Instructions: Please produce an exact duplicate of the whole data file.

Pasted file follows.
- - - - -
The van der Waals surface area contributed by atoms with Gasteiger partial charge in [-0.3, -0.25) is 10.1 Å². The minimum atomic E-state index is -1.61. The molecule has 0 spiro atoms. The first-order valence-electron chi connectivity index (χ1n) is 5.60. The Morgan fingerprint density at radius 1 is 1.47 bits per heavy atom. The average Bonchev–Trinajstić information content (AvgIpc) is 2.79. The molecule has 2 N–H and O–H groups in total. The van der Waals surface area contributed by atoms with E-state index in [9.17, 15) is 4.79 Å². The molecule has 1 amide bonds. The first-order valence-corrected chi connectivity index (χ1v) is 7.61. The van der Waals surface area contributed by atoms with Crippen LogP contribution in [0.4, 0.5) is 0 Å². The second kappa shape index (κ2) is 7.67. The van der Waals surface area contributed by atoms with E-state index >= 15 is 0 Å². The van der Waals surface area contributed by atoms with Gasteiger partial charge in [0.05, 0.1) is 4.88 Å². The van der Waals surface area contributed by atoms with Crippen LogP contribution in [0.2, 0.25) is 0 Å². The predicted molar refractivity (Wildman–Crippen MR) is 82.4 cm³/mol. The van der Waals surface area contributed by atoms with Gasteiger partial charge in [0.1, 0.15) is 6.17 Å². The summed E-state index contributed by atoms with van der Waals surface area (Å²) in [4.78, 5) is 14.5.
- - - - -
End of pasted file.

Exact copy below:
The van der Waals surface area contributed by atoms with Gasteiger partial charge in [-0.3, -0.25) is 10.1 Å². The minimum atomic E-state index is -1.61. The molecule has 0 spiro atoms. The first-order valence-electron chi connectivity index (χ1n) is 5.60. The Morgan fingerprint density at radius 1 is 1.47 bits per heavy atom. The average Bonchev–Trinajstić information content (AvgIpc) is 2.79. The molecule has 2 N–H and O–H groups in total. The van der Waals surface area contributed by atoms with E-state index in [9.17, 15) is 4.79 Å². The molecule has 1 amide bonds. The first-order valence-corrected chi connectivity index (χ1v) is 7.61. The van der Waals surface area contributed by atoms with Crippen LogP contribution in [0.4, 0.5) is 0 Å². The second kappa shape index (κ2) is 7.67. The van der Waals surface area contributed by atoms with E-state index >= 15 is 0 Å². The van der Waals surface area contributed by atoms with Gasteiger partial charge in [0.05, 0.1) is 4.88 Å². The van der Waals surface area contributed by atoms with Crippen LogP contribution in [0.2, 0.25) is 0 Å². The predicted molar refractivity (Wildman–Crippen MR) is 82.4 cm³/mol. The van der Waals surface area contributed by atoms with Gasteiger partial charge in [0.1, 0.15) is 6.17 Å². The summed E-state index contributed by atoms with van der Waals surface area (Å²) in [4.78, 5) is 14.5.